Environmental pollution by Cd has become one of the major health issues or problems in Japan. For example, "Itai-Itai (Ouch-Ouch)" disease was caused mainly by consumption of rice and drinking water that was contaminated with Cd derived from a river basin. On the basis of investigations on Cd levels in rice, which is the main Cd source for the Japanese, the following legal critical values have been set for Cd in rice: "have been set" implies that considerations other than scientific aspects have been taken into account.
(1) The surveillance level of Cd in unpolished rice is 0.4 μg/g.
(2) The maximum permissible level of Cd in unpolished rice is 1.0 μg/g.
It has therefore been required to accurately determine a range of concentrations of Cd and other heavy metals in unpolished rice and NIES has recently undertaken the development of "Rice Flour-Unpolished" for use primarily in the validation of analytical methods and in the calibration of analytical instruments covering 3 orders of magnitude of Cd levels.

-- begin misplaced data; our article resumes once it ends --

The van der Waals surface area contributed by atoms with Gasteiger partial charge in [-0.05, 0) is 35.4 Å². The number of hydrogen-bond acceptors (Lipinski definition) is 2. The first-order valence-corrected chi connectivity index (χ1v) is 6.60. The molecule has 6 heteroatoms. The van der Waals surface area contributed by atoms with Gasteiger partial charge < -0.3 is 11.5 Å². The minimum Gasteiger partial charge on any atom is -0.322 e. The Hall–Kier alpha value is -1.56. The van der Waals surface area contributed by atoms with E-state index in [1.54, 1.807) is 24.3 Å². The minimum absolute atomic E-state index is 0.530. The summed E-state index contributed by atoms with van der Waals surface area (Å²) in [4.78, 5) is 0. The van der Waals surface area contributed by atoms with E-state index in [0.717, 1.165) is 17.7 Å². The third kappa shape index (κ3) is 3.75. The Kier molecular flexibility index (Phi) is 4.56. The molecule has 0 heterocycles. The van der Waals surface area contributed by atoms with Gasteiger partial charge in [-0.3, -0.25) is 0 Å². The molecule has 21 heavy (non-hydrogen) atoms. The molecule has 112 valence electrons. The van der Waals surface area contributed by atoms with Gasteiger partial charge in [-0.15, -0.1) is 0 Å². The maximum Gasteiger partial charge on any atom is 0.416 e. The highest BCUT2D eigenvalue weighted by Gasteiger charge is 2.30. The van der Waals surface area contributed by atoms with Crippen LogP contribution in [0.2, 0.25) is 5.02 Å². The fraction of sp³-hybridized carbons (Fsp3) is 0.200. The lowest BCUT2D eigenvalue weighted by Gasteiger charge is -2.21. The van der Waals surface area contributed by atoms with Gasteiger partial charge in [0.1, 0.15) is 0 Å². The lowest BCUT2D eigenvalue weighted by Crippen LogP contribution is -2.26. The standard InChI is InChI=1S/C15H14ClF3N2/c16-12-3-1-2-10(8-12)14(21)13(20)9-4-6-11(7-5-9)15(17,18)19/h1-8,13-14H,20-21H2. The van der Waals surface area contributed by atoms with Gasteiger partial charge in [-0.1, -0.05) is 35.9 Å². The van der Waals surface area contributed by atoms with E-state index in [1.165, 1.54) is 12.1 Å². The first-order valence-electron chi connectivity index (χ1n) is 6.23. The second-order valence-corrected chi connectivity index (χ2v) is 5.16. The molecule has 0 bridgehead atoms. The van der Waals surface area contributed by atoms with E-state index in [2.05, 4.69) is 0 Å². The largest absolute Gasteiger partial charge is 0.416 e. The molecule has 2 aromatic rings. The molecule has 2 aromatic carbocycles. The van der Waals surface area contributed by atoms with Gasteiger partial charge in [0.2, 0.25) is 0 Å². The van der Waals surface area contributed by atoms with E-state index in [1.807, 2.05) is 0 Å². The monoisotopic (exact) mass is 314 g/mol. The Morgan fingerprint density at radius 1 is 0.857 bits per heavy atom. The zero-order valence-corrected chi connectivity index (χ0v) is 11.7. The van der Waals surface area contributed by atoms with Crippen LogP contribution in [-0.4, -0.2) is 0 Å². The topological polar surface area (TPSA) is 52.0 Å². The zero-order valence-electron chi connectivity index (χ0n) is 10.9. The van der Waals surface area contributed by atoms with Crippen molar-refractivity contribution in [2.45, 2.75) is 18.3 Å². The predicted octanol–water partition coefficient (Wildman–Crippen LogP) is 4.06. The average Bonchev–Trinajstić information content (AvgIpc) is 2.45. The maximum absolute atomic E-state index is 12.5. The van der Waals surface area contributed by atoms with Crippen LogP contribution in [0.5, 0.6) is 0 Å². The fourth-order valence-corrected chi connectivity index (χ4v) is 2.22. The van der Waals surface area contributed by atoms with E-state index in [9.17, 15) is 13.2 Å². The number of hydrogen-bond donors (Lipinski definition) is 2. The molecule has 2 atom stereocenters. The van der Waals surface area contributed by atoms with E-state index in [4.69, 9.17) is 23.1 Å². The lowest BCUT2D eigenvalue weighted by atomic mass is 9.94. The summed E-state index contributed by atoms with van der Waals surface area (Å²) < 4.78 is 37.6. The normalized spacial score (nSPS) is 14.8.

These reference materials were each prepared in an identical manner from unpolished rice collected from three different locations in Japan. The unpolished rice was pulverized with a rotor speed-mill, sieved to pass a 0.5 mm screen, blended and bottled. The Rice Flour-Unpolished reference material is available in a set of three bottles (60 g each) from NIES.
Certified values are provided for Ca, Cd, Cu, Fe, K, Mg, Mn, Mo, Na, Ni, P, Rb and Zn, while reference values are reported for Al, As, Br, Cl, Co, Cr, Hg, Se and Sr. The elemental compositions (except Cd) in the three unpolished rice flour samples are very similar and are considered typical of Japanese unpolished rice.
Keywords: Biological material, Plant material, Foodstuff, Agricultural food product, Trace elements, Heavy metals